Faithfully attached to the Church of England, he entertained the highest veneration for her discipline and doctrines. He had not been an inattentive fpectator of the rapid progress of the sectaries, hastening from one degree of injustice to another, until an universal anarchy consummated the ruin of our ecclesiastical constitution. In his Last Will he has announced an ingenuous and decided avowal of his religious principles, with a design, as it has been conjectured, to prevent any suspicions that might arise of his inclination to Popery, from his very long and very true friendship with some of the Roman Communion". But a full and explicit declaration of his Christian faith, and the motives which enforced his serious and regular attendance upon the service of that Church in which he was educated, are delivered, with great propriety and good sense, in his own words. For thus he writes in a letter to one of his friends. “I go so constantly to the

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See “ The Complete Angler," P. LXVIII. and p. 123, edit of 1773. We find the name of Christopher Harvie fubfcribed to “ Verses addrefled to the Reader of the Complete Angler.” He is probably the same person, who was the author of " The Right Rebel. London, 1661,” 8v0.-a treatise, discovering the true use of the name, by the nature of rebellion; with the properties and practices of rebels, applicable to all, both old and new fanaticks: by Christopher Harvey, Vicar of Clifton in Warwickshire. He was a minister's son, in Cheshire, and was educated in Braze-nose College, Oxford.

See « Wood's Ath. Ox. . Vol. II. col. 263.

* A steady friendship subsisted between Mr. Walton and Mr. James Shirley, who, having been ordained a clergyman of the established Church, renounced his religion, for that of the Church of Rome. He is described by Phillips, in his “ Theatrum Poetarum,” printed at London, in 1675, as “a just pretender to more than the meanest place among the English poets, but most especially for dramatic poesy; in which he hath written both very much, and, for the most part, with that felicity, that by fome he is accounted little inferior to Fletcher himself." Sec “ The Life of Mr. Herbert," p. 390.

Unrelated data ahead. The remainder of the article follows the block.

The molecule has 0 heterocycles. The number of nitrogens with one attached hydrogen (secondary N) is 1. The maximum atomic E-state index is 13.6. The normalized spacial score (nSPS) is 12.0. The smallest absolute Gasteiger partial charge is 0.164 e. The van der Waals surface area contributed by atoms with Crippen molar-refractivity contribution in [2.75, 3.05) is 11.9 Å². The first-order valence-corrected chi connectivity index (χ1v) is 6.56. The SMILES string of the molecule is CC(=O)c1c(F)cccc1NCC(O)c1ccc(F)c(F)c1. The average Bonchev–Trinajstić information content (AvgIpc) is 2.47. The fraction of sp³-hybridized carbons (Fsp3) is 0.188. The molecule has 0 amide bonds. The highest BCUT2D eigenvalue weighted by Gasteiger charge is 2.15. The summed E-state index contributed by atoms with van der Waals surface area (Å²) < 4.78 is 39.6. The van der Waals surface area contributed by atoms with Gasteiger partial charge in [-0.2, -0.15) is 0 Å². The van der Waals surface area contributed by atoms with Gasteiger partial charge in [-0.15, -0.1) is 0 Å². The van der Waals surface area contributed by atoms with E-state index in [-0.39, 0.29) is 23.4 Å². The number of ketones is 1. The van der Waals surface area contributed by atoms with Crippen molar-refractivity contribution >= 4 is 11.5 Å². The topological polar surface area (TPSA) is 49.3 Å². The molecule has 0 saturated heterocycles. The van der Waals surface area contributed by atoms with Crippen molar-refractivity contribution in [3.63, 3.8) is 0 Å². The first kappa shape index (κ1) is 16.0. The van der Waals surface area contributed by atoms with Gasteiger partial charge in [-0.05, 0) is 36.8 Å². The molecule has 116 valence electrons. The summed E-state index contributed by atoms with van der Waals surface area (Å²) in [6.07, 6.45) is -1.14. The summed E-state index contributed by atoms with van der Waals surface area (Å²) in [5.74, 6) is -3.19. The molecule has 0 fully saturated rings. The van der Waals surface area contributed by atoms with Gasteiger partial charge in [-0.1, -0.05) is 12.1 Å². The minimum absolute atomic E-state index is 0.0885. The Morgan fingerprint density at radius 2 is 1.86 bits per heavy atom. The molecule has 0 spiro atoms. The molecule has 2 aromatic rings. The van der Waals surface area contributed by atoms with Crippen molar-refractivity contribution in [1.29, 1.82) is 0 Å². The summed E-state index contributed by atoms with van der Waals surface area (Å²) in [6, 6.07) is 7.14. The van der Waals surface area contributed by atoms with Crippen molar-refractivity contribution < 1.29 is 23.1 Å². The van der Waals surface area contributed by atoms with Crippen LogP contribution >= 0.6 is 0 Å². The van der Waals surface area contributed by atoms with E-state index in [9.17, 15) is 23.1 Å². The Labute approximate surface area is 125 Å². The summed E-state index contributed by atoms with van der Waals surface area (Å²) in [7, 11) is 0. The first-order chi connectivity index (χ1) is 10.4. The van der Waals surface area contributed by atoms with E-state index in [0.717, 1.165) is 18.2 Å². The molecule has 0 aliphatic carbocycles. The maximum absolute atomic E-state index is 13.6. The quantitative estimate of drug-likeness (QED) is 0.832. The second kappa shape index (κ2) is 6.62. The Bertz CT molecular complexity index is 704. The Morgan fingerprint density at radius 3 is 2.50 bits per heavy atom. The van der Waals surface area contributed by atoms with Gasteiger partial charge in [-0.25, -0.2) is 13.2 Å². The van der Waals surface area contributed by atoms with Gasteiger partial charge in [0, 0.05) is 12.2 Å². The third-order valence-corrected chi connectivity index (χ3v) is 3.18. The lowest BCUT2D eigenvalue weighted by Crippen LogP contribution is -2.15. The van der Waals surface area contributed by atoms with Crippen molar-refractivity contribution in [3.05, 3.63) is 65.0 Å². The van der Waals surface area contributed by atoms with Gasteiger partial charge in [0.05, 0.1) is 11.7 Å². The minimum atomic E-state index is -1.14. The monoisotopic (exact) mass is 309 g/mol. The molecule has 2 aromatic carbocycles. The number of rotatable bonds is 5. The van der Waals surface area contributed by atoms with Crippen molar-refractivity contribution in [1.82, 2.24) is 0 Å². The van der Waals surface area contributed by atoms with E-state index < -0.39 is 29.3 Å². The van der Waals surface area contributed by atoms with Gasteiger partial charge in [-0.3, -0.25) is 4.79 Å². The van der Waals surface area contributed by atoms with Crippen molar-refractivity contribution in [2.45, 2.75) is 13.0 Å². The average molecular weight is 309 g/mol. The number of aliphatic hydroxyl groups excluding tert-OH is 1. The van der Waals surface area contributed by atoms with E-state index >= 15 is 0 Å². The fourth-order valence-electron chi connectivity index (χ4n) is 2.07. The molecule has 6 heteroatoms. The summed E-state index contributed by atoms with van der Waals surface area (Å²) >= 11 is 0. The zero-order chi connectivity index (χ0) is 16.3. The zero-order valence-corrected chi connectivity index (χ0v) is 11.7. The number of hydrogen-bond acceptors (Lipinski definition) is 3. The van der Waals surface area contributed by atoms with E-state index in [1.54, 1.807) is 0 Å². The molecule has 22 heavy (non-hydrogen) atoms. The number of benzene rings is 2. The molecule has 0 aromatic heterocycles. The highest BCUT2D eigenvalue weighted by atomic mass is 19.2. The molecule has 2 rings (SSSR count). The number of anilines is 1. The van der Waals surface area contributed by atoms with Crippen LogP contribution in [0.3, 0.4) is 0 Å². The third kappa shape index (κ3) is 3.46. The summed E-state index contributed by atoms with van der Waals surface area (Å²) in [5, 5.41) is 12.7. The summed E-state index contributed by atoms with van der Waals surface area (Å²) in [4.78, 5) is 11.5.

“ church service to adore and worship my God, who hath made me of “ nothing, and preserved me from being worse than nothing And this “worship and adoration I do pay him inwardly in my soul, and testifie it “outwardly by my behaviour; as namely, by my adoration, in my

forbearing to cover my head in that place dedicated to God, and only to his “ service; and also, by standing up at profession of the Creed, which con

tains the several articles that I and all true Christians profess and believe; " and also my standing up at giving glory to the Father, to the Son, and to the Holy Ghost, and confessing them to be three persons, and but one

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“ And, fecondly, I go to church to praise my God for my creation and “ redemption; and for his many deliverances of me from the many dangers